The city of Brighton is one of England's most exciting seaside destinations. Renowned for its cosmopolitan characters, diverse (and sometimes dizzying) entertainment venues and unsurpassed nightlife, local and international tourists flock to this city at every chance they get, be it for a long weekend or a summer vacation, and Brighton remains one of the most popular day trip destinations from London for foreign visitors. In fact, Brighton Pier is the most popular tourist destination in the UK outside of London. The stripy deckchairs on the iconic Brighton Pier have become an instantly recognisable image of the English seaside.
Brighton's modern atmosphere is strongly contrasted by some of its older Regency and Victorian architecture. The charming village lanes are home to numerous cafés, antique shops and jewellery stores, while not far away the Palace Pier stretches out over the lapping waves of the sea, the lights and music from its funfair and amusement arcades luring vast, raucous crowds.
During the summer, the pebbled Brighton Beach and its waterfront bars and clubs become a vibrant 'anything goes' zone, with locals and vacationers alike throwing all caution to the wind and revelling in the laid-back, summery atmosphere.
Brighton is unquestionably England's most spectacular seaside resort town. Made popular in the 18th century, when the Prince Regent (later King George IV) chose it as the site for his holiday palace (the bizarre and fantastic onion-shaped Brighton Pavilion), it is still famous for its frivolous entertainment venues and enviable nightlife. An eclectic combination of Regency and Victorian architecture gives Brighton a unique air, with winding village lanes and its flamboyant East Pier stretching out over the sea sparkling with thousands of lights from its funfair and amusement arcades.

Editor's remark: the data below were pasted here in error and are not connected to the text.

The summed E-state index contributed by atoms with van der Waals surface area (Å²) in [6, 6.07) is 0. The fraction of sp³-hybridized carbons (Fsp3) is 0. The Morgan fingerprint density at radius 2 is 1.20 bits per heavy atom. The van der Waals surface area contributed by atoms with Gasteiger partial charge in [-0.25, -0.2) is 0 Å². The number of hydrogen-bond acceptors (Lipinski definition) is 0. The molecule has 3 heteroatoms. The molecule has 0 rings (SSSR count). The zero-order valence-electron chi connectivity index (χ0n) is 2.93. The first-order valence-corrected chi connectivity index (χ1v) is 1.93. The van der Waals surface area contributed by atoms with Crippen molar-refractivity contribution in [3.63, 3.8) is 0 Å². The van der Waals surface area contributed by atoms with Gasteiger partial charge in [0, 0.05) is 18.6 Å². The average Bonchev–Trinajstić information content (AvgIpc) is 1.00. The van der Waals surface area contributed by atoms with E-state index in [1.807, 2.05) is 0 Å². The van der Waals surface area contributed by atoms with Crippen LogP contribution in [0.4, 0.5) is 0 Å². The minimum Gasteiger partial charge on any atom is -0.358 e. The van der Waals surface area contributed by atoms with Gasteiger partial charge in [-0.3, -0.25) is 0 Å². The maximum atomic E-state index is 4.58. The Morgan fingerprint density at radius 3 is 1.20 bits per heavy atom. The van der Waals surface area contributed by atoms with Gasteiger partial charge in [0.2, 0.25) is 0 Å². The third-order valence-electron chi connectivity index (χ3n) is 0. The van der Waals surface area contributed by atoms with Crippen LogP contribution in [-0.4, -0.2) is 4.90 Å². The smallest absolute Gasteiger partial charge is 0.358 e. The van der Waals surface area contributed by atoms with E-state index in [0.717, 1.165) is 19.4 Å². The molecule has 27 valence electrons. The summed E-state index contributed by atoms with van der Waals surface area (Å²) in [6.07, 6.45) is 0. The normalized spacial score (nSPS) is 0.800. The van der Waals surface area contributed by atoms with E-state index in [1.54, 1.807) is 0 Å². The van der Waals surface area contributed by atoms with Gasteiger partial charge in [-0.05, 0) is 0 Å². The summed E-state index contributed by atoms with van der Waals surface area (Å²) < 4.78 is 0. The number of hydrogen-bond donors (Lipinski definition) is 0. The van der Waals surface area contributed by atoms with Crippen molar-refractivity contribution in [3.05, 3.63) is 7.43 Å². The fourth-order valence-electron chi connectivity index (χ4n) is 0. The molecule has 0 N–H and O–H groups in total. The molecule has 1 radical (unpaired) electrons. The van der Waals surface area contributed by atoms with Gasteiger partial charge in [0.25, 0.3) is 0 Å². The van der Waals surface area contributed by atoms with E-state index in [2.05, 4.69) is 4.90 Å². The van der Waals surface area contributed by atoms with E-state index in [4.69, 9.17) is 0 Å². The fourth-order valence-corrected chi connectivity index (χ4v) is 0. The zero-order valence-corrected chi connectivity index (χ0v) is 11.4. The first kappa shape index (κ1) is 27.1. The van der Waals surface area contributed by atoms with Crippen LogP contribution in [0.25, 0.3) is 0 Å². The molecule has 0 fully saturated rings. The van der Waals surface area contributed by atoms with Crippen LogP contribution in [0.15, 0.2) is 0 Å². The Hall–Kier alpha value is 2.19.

The historic Brighton Lanes host a variety of quaint and quirky shops, with everything from antiques and jewellery to fortune-telling on offer. Wander lazily through the winding streets and relax at one of the numerous cafés while enjoying a cappuccino and a live jazz performance. By night, this quarter takes on a more ghoulish character, with the famous Ghost Walk being offered for the brave...with drinks at the haunted pub for survivors!
As you step foot onto Brighton's Palace Pier, you are overwhelmed by the sound of repetitive arcade music and the inviting scent of popcorn or fried fish. A row of stalls selling fast-food, toys and souvenirs leads visitors towards the arcade, which is filled with an assortment of gaming machines and a couple more eateries. This opens out onto the funfair section at the end of the pier, where a number of rides - including a Ghost Train, Dodge 'Em Cars and a lovely Carousel - attract quite a crowd. A great place for both kids and the young-at-heart to spend the day, Brighton Pier is also a wonderful spot to set up one of the iconic striped deck chairs and just take in the view and soak up the atmosphere.
The Royal Pavilion was built in stages between 1787 and 1823 as a pleasure palace for British royalty and remains one of Brighton and Hove's chief tourist attractions. The interior of the Royal Pavilion is extraordinary in its combination of exotic Asian and quintessentially Brittish design. Classic furnishings belonging to Queen Elizabeth II stand beside fierce gilded dragons and imitation bamboo staircases, while the Music Room and the Great Kitchen are also truly impressive sights. The gardens are reminiscent of revolutionary 1730s landscaping, with curving paths between natural groups of trees and beautiful views afforded at every turn. Allow at least two hours to explore the palace and its noteworthy collections.